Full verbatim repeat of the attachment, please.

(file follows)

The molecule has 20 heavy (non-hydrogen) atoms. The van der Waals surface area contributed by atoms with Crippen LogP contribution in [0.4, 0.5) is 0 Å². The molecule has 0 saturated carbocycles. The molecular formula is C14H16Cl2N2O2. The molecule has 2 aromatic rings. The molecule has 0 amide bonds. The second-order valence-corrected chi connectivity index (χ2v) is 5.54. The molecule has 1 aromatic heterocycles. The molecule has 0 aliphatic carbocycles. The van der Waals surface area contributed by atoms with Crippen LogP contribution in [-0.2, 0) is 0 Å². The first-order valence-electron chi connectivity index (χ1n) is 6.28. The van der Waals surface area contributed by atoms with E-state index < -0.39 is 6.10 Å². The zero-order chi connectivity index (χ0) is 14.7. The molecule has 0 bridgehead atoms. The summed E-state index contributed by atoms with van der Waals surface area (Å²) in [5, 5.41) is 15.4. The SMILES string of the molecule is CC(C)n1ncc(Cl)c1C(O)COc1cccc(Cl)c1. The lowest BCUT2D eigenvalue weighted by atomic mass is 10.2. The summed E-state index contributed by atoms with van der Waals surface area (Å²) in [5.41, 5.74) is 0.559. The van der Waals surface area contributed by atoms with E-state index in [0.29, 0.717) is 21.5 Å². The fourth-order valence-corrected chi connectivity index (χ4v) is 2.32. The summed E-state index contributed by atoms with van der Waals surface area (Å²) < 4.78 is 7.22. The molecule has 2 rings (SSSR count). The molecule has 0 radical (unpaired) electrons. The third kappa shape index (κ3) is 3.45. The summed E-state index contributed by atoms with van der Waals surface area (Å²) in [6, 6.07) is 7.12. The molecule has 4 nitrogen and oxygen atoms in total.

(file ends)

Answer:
The molecule has 20 heavy (non-hydrogen) atoms. The van der Waals surface area contributed by atoms with Crippen LogP contribution in [0.4, 0.5) is 0 Å². The molecule has 0 saturated carbocycles. The molecular formula is C14H16Cl2N2O2. The molecule has 2 aromatic rings. The molecule has 0 amide bonds. The second-order valence-corrected chi connectivity index (χ2v) is 5.54. The molecule has 1 aromatic heterocycles. The molecule has 0 aliphatic carbocycles. The van der Waals surface area contributed by atoms with Crippen LogP contribution in [-0.2, 0) is 0 Å². The first-order valence-electron chi connectivity index (χ1n) is 6.28. The van der Waals surface area contributed by atoms with E-state index < -0.39 is 6.10 Å². The zero-order chi connectivity index (χ0) is 14.7. The molecule has 0 bridgehead atoms. The summed E-state index contributed by atoms with van der Waals surface area (Å²) in [5, 5.41) is 15.4. The SMILES string of the molecule is CC(C)n1ncc(Cl)c1C(O)COc1cccc(Cl)c1. The lowest BCUT2D eigenvalue weighted by atomic mass is 10.2. The summed E-state index contributed by atoms with van der Waals surface area (Å²) in [5.41, 5.74) is 0.559. The van der Waals surface area contributed by atoms with E-state index in [0.29, 0.717) is 21.5 Å². The fourth-order valence-corrected chi connectivity index (χ4v) is 2.32. The summed E-state index contributed by atoms with van der Waals surface area (Å²) < 4.78 is 7.22. The molecule has 2 rings (SSSR count). The molecule has 0 radical (unpaired) electrons. The third kappa shape index (κ3) is 3.45. The summed E-state index contributed by atoms with van der Waals surface area (Å²) in [6, 6.07) is 7.12. The molecule has 4 nitrogen and oxygen atoms in total.